The field of eTextiles is already established, although it seems that woven methods are still less explored as of this writing (August, 2016). Since the weaving machines are much more time-consuming to set up, it is just one of the reasons for not utilizing them in the development of interactive textiles. However, they do offer the possibility to create complex fabric structures to e.g. create pockets, multiple layers and sensor-structures, all possible with mixing in conductive yarns. In order to explore the basis for building more complex circuits with wowen-in components, we used two-warp- weave to create two-layer fabric. The work was presented in ISWC publication [1], which I wrote (~95%), with Emmi Pouta weaving the fabric for her MA-thesis, and giving the information on the structure.

Creating good connectivity requires replacing parts of some yarns in the warp. By using prepared components, weft can also be without conductive yarn. For weaving, we used TOIKA EWS16 loom. Warps consisted of two different yarns, for upper fabric we used mercerised cotton Nm 64/2, and for lower fabric lyocell tex 74×2. Warp density is 16+8 yarns/cm for upper and lower, respectively. For this experiment, we used Statex Shieldex 235/34 1×4 HC+B yarn, which has acceptable conductivity for low-power applications. In order to create voltage lines (+5V and GND) we replaced four parallel warp yarns on the top-layer fabric system, as well as on the bottom-layer fabric system. This creates several reliable connection points for attaching the component pin-threads. Two different wool yarns were used simultaneously in the bottom layer weft for fuller texture, but only single cotton yarn for the top layer weft. For our test circuit, we chose surface mounted components: SL353HT Hall-effect sensors (SOT-3), and white LEDs (PLCC2). Sensors are directly connected to the LEDs such that the LED is normally on, and when strong magnetic field is present, it turns off. We prepared 5 pairs of each for the weaving, and wove in two.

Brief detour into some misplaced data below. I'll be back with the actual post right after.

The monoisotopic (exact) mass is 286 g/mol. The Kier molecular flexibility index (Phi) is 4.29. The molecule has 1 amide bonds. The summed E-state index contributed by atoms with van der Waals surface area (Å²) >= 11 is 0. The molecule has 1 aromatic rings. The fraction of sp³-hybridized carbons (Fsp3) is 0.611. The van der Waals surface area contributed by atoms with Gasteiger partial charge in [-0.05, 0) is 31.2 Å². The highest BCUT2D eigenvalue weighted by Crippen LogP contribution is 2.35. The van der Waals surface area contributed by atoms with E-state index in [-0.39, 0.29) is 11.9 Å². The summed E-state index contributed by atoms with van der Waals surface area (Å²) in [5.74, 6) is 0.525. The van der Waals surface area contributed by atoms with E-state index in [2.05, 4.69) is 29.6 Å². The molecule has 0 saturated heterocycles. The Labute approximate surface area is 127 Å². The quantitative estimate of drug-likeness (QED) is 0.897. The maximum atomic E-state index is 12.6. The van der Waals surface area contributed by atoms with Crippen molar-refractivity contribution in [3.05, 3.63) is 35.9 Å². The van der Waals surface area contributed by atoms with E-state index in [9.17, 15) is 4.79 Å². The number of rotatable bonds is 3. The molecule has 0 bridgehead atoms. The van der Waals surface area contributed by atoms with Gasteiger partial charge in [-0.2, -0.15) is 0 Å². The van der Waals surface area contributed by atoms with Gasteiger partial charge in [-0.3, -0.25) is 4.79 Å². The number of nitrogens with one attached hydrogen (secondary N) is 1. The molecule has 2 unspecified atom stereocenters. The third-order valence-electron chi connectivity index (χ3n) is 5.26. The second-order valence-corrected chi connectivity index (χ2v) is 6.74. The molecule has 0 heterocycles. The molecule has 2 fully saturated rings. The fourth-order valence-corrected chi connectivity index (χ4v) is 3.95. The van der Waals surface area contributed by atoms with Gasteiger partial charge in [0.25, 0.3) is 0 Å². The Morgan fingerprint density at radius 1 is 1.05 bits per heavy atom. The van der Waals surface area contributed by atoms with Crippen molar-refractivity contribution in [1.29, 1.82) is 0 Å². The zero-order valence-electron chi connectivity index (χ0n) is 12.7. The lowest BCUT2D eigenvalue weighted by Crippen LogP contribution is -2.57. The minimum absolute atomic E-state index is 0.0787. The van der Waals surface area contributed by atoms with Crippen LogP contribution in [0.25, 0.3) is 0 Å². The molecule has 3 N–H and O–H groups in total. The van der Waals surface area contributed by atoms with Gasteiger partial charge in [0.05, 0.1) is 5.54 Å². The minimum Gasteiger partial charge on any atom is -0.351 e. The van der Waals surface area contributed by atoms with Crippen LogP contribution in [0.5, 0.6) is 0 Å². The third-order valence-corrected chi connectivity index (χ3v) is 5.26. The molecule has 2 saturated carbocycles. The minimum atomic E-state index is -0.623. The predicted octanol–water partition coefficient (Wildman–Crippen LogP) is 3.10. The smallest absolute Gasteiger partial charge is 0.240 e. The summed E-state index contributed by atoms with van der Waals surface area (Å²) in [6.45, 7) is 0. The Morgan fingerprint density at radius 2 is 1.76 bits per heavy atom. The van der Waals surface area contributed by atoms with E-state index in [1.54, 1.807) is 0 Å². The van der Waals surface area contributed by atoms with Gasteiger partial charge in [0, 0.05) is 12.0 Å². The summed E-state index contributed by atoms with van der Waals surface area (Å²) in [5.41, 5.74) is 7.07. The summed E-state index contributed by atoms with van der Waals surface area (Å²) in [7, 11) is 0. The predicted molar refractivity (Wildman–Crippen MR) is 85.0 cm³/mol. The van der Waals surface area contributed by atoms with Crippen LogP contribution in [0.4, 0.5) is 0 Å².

The fabric has been demonstrated as working, and has been used as a basis for exploring woven structures further.

[1] Mikkonen, J. and Pouta, E. 2015. Weaving electronic circuit into two-layer fabric. In Adjunct Proceedings of the 2015 ACM international Joint Conference on Pervasive and Ubiquitous Computing and Proceedings of the 2015 ACM international Symposium on Wearable Computers (Osaka, Japan, September 07 – 11, 2015). UbiComp/ISWC’15 Adjunct. ACM, New York, NY, 245-248. DOI=

Multi-layered woven circuit